ATLANTA -- The Atlanta Braves and shortstop Andrelton Simmons agreed on a $58 million, seven-year contract on Thursday, a record deal for the latest young star locked up by the NL East champions.
The deal, which runs through the 2020 season, is the largest ever awarded to a non-foreign player with less than two years of service time.
The 24-year-old Simmons showed power potential in 2013, when he hit 17 home runs, but he earned the big contract with his defense. He won his first Gold Glove award in 2013, when he led the major leagues with 499 assists.
"We feel that Andrelton is one of the premier shortstops in the game today, and we are happy that we were able to agree on this multiyear contract," general manager Frank Wren said in a statement released by the team.
The Braves this month also reached multiyear agreements with first baseman Freddie Freeman, outfielder Jason Heyward, closer Craig Kimbrel and right-hander Julio Teheran.
Simmons hit .248 and drove in 59 runs last season. He earned the new contract after playing in only 206 career games.
It has been a busy month for the Braves and Wren.
On Sunday, the team agreed to a $42 million, four-year contract with Kimbrel, 25, the All-Star closer. That came two days after the 23-year-old Teheran agreed to terms on a six-year, $32.4 million deal.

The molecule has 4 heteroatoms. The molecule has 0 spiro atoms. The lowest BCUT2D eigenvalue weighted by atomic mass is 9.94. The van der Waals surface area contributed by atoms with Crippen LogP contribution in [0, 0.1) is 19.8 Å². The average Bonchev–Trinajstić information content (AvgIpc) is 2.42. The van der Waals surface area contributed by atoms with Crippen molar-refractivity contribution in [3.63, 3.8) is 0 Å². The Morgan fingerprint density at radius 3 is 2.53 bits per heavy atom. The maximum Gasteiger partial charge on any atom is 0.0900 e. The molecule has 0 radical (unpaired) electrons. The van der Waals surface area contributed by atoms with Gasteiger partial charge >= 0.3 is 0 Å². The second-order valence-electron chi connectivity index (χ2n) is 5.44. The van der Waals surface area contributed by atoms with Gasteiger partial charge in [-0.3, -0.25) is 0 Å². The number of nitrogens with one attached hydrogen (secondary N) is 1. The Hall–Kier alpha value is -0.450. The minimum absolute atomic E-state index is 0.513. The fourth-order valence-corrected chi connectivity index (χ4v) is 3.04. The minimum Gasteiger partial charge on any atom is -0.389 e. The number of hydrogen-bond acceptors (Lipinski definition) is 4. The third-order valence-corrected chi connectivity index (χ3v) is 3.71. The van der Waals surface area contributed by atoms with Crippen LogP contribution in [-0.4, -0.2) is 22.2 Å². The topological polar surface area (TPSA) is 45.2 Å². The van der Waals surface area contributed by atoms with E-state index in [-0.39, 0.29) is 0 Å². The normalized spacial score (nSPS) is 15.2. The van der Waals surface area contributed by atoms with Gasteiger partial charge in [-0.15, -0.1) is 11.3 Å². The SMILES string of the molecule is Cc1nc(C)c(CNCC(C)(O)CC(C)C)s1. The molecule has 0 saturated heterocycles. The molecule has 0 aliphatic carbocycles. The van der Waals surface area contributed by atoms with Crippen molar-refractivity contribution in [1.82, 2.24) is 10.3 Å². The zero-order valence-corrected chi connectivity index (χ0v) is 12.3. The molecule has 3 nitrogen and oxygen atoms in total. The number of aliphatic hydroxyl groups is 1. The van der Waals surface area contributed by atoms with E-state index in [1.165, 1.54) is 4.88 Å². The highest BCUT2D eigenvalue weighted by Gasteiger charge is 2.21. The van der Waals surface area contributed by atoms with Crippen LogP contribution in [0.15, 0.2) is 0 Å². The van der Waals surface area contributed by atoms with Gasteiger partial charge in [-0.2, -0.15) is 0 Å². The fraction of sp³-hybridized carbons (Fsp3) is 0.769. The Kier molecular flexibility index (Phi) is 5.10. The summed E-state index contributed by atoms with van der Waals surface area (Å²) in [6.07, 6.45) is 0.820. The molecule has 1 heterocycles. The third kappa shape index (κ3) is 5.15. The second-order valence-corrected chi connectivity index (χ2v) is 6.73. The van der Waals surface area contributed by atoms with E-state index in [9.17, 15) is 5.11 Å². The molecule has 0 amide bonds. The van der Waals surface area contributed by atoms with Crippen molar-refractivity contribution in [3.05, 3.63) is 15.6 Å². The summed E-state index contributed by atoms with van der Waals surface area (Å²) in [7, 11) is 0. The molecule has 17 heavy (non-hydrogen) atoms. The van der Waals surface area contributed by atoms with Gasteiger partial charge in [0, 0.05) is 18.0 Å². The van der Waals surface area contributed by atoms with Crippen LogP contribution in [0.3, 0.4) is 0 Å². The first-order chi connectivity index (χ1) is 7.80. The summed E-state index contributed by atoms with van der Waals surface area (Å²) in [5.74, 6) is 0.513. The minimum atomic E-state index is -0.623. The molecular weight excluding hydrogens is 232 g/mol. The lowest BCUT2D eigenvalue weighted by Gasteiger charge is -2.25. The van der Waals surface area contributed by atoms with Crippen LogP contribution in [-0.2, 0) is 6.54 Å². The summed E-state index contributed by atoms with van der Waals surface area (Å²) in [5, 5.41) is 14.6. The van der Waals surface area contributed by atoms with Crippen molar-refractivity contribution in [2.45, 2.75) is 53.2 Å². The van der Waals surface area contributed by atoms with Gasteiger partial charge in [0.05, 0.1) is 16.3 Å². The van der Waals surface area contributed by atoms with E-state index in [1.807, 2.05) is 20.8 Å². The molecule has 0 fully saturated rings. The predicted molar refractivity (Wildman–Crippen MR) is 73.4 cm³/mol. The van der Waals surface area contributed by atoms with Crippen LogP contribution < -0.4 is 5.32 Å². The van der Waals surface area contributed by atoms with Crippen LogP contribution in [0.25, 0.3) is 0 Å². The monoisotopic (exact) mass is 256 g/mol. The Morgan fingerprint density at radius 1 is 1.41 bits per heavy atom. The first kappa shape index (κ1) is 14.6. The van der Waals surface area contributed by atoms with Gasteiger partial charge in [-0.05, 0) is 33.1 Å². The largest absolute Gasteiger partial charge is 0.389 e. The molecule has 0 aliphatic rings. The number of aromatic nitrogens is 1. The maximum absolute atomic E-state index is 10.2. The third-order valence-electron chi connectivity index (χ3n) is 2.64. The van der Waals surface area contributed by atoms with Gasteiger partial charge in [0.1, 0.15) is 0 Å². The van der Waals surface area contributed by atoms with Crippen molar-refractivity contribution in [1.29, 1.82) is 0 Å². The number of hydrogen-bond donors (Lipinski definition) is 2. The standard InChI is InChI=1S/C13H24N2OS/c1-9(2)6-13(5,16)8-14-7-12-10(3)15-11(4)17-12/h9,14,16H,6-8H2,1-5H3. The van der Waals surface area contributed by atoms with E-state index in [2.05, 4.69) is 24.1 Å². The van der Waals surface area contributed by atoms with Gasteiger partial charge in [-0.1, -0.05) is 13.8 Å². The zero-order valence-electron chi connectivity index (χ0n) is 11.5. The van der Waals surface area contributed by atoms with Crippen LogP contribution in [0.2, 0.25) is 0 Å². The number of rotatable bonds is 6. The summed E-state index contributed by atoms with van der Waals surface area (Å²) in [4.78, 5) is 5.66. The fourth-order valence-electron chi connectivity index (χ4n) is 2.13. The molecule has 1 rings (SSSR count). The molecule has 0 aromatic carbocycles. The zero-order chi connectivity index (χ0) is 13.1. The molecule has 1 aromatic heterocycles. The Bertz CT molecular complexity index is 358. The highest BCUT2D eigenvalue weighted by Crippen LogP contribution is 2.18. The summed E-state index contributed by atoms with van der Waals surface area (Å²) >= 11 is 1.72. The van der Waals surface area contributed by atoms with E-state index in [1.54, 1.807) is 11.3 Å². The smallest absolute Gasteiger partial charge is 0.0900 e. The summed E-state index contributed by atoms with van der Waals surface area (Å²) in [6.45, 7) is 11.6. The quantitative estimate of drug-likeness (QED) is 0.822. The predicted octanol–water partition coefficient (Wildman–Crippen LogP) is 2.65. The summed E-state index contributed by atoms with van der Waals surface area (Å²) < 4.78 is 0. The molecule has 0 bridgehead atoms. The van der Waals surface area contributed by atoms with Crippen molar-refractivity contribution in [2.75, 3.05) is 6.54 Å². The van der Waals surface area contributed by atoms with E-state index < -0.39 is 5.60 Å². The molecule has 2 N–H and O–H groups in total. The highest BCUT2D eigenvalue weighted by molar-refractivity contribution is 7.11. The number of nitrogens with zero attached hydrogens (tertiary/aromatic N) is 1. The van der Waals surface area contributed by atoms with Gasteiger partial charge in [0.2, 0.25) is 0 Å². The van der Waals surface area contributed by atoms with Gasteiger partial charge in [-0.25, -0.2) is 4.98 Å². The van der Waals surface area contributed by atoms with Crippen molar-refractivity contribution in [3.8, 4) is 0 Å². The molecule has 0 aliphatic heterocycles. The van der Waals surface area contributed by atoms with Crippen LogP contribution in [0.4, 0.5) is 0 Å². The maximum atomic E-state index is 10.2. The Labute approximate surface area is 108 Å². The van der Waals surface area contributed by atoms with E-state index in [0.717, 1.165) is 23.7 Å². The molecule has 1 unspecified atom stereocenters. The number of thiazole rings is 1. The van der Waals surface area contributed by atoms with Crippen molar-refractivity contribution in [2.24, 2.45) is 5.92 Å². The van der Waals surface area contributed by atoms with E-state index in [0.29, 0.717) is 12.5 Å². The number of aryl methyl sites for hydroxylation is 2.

Earlier this month, the Braves announced multiyear deals with a pair of 24-year-old hitters - Freeman and Heyward.
Freeman, the All-Star first baseman, agreed to the biggest contract in Braves history - $135 million for eight years.
Of all the new deals, only Heyward's is for fewer than four years. Heyward, the outfielder who won his first Gold Glove in 2012, signed for two years and $13.3 million.
Even management has been included in the wave of new deals. Manager Fredi Gonzalez and Wren also have been given contract extensions.
Simmons ranks with Freeman, Kimbrel, Teheran, Heyward, Justin Upton, left-hander Mike Minor and others as the foundation for the Braves' future. Chipper Jones retired after the 2012 season, and Tim Hudson and catcher Brian McCann departed as free agents after last season, leaving the team that won 96 games last year with a young roster.
Simmons hit only .216 against left-handers last season, and he hit only .219 in 283 at-bats as a leadoff hitter. The team took off when Heyward was moved to the leadoff spot, and Simmons was more productive in other spots in the lineup.